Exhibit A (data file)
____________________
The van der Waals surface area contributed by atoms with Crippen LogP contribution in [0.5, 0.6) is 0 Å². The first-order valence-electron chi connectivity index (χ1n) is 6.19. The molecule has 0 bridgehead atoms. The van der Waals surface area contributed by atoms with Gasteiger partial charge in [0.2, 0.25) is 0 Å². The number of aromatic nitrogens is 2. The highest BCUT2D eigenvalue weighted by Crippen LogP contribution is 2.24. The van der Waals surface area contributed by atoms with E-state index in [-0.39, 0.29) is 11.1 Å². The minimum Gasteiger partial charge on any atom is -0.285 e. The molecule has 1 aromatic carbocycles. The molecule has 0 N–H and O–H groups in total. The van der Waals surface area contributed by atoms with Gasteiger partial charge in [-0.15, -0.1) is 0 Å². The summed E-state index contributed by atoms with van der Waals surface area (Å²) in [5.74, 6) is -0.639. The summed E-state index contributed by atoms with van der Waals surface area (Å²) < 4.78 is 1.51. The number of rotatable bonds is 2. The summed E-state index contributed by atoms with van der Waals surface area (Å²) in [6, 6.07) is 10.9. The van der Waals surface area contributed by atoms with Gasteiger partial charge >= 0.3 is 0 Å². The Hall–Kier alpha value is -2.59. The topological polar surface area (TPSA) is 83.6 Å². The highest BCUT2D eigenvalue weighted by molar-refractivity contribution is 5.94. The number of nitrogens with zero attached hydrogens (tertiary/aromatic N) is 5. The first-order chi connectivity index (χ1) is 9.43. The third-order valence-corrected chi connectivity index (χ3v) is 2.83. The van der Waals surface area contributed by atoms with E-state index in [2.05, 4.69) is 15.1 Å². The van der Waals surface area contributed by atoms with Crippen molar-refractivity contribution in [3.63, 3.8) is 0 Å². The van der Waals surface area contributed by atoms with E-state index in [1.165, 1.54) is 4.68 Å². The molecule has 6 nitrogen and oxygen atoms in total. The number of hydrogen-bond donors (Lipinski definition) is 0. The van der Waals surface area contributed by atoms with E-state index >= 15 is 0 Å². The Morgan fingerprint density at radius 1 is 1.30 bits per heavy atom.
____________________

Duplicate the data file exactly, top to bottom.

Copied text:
The van der Waals surface area contributed by atoms with Crippen LogP contribution in [0.5, 0.6) is 0 Å². The first-order valence-electron chi connectivity index (χ1n) is 6.19. The molecule has 0 bridgehead atoms. The van der Waals surface area contributed by atoms with Gasteiger partial charge in [0.2, 0.25) is 0 Å². The number of aromatic nitrogens is 2. The highest BCUT2D eigenvalue weighted by Crippen LogP contribution is 2.24. The van der Waals surface area contributed by atoms with E-state index in [-0.39, 0.29) is 11.1 Å². The minimum Gasteiger partial charge on any atom is -0.285 e. The molecule has 1 aromatic carbocycles. The molecule has 0 N–H and O–H groups in total. The van der Waals surface area contributed by atoms with Gasteiger partial charge in [-0.15, -0.1) is 0 Å². The summed E-state index contributed by atoms with van der Waals surface area (Å²) in [5.74, 6) is -0.639. The summed E-state index contributed by atoms with van der Waals surface area (Å²) < 4.78 is 1.51. The number of rotatable bonds is 2. The summed E-state index contributed by atoms with van der Waals surface area (Å²) in [6, 6.07) is 10.9. The van der Waals surface area contributed by atoms with Gasteiger partial charge >= 0.3 is 0 Å². The Hall–Kier alpha value is -2.59. The topological polar surface area (TPSA) is 83.6 Å². The highest BCUT2D eigenvalue weighted by molar-refractivity contribution is 5.94. The number of nitrogens with zero attached hydrogens (tertiary/aromatic N) is 5. The first-order chi connectivity index (χ1) is 9.43. The third-order valence-corrected chi connectivity index (χ3v) is 2.83. The van der Waals surface area contributed by atoms with E-state index in [2.05, 4.69) is 15.1 Å². The van der Waals surface area contributed by atoms with Crippen molar-refractivity contribution in [3.63, 3.8) is 0 Å². The van der Waals surface area contributed by atoms with E-state index in [1.165, 1.54) is 4.68 Å². The molecule has 6 nitrogen and oxygen atoms in total. The number of hydrogen-bond donors (Lipinski definition) is 0. The van der Waals surface area contributed by atoms with E-state index >= 15 is 0 Å². The Morgan fingerprint density at radius 1 is 1.30 bits per heavy atom.